not-so-secret 14-page document which celebrates and seeks to propagate Shona
ethnic elitism. They are alleged to have made subversive statements. What
the arrest proves is that the government will not take any candid,
no-holds-barred talk from the few among us valiant enough to stand up and
publicly express those thoughts.

      And the interesting bit, however, is that, what was discussed that day
by all the speakers essentially read like the sentiments of one person,
never mind that eventually it was only two people arrested! If any signs
were needed that this country has indeed sunk to the depths of a police
state, these arrests and many others before them ought to provide ample
truth in that regard.

      But the folly of the ruling party, under whose spell the police force
operates, is that it does not realise that behaviour like the arrest of
Siwela and Mkhwananzi only helps in achieving one thing: further incensing
the people of Bulawayo against Zanu PF. Thus, the party will always be
unwelcome in that part of the country.

      Siwela and Mkhwananzi have become popular formers of opinion and
obviously their arrest could well trigger what the ruling party might just
be looking for: popular revolt and then cite the subversive statements as
having fomented the unrest. The truth, however, would be the other way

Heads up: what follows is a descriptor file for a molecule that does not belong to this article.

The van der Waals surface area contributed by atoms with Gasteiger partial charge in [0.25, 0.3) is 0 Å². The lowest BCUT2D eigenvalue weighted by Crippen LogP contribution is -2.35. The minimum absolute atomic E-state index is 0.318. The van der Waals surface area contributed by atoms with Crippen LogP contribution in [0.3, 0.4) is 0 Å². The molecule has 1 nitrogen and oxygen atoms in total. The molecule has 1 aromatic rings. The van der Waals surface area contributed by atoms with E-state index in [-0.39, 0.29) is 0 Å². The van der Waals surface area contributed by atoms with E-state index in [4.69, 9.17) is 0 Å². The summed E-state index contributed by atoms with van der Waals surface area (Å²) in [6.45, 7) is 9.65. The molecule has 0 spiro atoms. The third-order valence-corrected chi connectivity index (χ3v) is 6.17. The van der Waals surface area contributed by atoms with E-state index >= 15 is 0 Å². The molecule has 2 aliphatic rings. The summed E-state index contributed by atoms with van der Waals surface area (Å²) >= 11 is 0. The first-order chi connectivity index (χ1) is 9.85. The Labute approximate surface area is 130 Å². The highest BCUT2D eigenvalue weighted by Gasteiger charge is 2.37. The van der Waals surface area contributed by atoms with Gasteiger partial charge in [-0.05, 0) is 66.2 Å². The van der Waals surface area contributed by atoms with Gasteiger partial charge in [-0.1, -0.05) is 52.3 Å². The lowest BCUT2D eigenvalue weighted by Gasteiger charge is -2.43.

round, that it is the arrests themselves which triggered the uproar!

      What the people usually invited to speak in these public meetings
almost always tend to say are issues that the gathering greets with approval
and applause. It would, therefore, mean the police - or is it the ruling
party? - should also arrest these people.

      That it is merely one person expressing what is anyway public
sentiment is nothing but a travesty of the worst order seeing that
imprisoning that individual does not in any way kill the thought shared with
those remaining outside the prison walls.

      But then flawed reasoning has always been the hallmark of many a
dictatorship. It could be that the police seeing the futility of rounding up
all the people applauding one accused of making subversive statements,
decide it was much prudent to punish the messenger! Yet in the true fashion
of martyrs, their spirit lives on beyond the walls, and if anything, that
sentiment is egged on by the incarceration of the men and women who stand up
and speak the people's language.

      It was curious that Special Affairs Minister John Nkomo did not make
it to the public meeting as he had been scheduled to share the podium with
these men who were arrested as soon as the meeting closed. It would have
been interesting to know how he would have reacted to their arrest right in
front of him. Would he have stepped in to say: "If you are going to arrest
these men, arrest me on the charge of guilty by association because I sat
and shared the table with them!" as this would have been as good as breaking
bread with evildoers. He had been scheduled to give the government's